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Trans Adriatic Pipeline: history, significance, opportunities

Wednesday, May 18
A groundbreaking ceremony for the Trans Adriatic Pipeline (TAP) will be held in the Greek city of Thessaloniki May 17.

It is expected that the event will be attended by senior representatives of Azerbaijan, Greece, Georgia, Bulgaria and the European Commission, as well as representatives of shareholding companies of the project.

TAP, which is a part of the largest Southern Gas Corridor project, envisages the transportation of gas from the Stage 2 of development of Azerbaijan's Shah Deniz gas and condensate field to the EU countries. The project aims at providing European countries with an alternative source and route of gas supplies, promoting energy security of Europe.

The consortium of the Azerbaijani Shah Deniz field development in late June 2013 selected the TAP project over Nabucco West as the route to transport its gas to Europe.

The TAP's shareholders passed the Resolution to Construct on the development and construction of the TAP project on December 17 2013. That followed the announcement earlier the same day by the Shah Deniz Consortium that it had taken the Final Investment Decision on the Shah Deniz Stage II project.

The contracts on the purchase of Azerbaijani gas from the second phase of Shah Deniz field development (Shah Deniz-2 project) were signed Sept. 19, 2013 with Shell, Bulgar gas, Gas Natural Fenosa, E.ON, Gaz de France, Hera, Enel, Axpo, DEPA.

At the beginning of March 2016, the European Commission approved the agreement between the Greek government and the Consortium on TAP's construction. TAP is included to the list of the European Commission's common interest projects.

The 870-kilometer pipeline will be connected to the Trans Anatolian Pipeline (TANAP) on the Turkish-Greek border, and run through Greece, Albania and the Adriatic Sea before coming ashore in Italy's south.

The length of TAP's Greek part will be about 550 kilometers. The pipeline will start near Kipoi on the border of Turkey and Greece and stretch until the border of Greece and Albania.

The Albanian part of the pipeline will be roughly 215 kilometers in length. It will start near the Korce city of Albania on the border with Greece. TAP's landfall in Albania will be located 17 kilometers north-west of Fier, up to 400 meters inland from the shoreline.

TAP's route across the Adriatic Sea will take the pipeline approximately 105 kilometers along the seabed from the Albanian to the Italian coast.

As of today, the official cost of the TAP project has not been disclosed.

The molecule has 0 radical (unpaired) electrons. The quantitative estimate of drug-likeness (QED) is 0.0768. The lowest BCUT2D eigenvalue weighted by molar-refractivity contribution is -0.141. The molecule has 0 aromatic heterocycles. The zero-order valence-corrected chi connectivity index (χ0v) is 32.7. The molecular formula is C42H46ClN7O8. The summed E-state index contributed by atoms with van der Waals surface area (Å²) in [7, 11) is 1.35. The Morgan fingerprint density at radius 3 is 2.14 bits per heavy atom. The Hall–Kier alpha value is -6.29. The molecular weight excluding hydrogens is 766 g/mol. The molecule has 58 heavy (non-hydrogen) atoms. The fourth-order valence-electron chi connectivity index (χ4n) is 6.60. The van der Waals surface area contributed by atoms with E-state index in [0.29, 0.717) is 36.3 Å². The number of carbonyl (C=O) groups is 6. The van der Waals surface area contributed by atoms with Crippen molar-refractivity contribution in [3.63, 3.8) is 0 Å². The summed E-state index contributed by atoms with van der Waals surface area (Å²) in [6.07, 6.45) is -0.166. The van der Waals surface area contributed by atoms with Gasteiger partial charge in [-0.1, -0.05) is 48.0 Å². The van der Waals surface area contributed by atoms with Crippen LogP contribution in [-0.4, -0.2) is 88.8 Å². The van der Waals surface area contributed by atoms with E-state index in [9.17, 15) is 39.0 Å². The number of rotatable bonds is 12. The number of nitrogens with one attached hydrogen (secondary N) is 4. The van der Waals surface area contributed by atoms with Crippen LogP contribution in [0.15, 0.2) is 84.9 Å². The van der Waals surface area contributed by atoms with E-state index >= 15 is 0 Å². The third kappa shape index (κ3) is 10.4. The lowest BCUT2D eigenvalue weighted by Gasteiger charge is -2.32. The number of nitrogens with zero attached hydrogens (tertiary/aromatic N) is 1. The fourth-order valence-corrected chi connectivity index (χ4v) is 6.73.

The Consortium on TAP's development expects to receive funding from a number of international institutions, including the European Bank for Reconstruction and Development (EBRD), the European Investment Bank (EIB), as well as export credit agencies of several countries of the Organization for Economic Cooperation and Development (OECD), which are involved in the supply of goods and services.

The commercial lenders will mainly finance the TAP project. Currently, TAP is working on drawing up a financial plan that will take into account the ratio of debt and equity.

TAP's shareholding is comprised of BP (20 percent), SOCAR (20 percent), Snam S.p.A. (20 percent), Fluxys (19 percent), Enagas (16 percent) and Axpo (5 percent).

Earlier, the European Bank for Reconstruction and Development (EBRD) said that bank is considering financing of up to 1.5 billion euros for TAP.

In particular, the EBRD is considering up to 500 million euros of the bank's own money for TAP plus the bank will try to arrange with other banks up to one billion euros in a syndicated loan.

Gas can be also supplied to several countries in Southeast Europe, including Bulgaria, Albania, Bosnia and Herzegovina, Montenegro, Croatia and others via TAP by its joining the so-called Ionian-Adriatic Pipeline (IAP).

TAP has already signed a memorandum of understanding and cooperation with the developers of this project, in particular with the Plinacro natural gas transmission system operator of Croatia, BH-Gas company of Bosnia-Herzegovina and the Geoplin Plinovodi company of Slovenia.

Moreover, a and IAP working group has been created which regularly holds meetings in order to synchronize the time of implementation of both projects and agree on the technical issues of connection.

Bulgaria can receive gas via the planned Interconnector Greece-Bulgaria (IGB) with the length of 182 kilometers. The initial capacity of IGB will be 3 billion cubic meters of gas. Bulgaria and Greece signed an agreement in December 2015 on adopting a final investment decision on the IGB project.

TAP's initial capacity will be 10 billion cubic meters of gas per year. However, it is possible to bring this volume to 20 billion cubic meters by installing additional compressor stations and modernizing the existing ones. Increasing TAP's capacity makes it possible to transport gas from other sources via this pipeline and this is an important element of the EU's diversification policy. (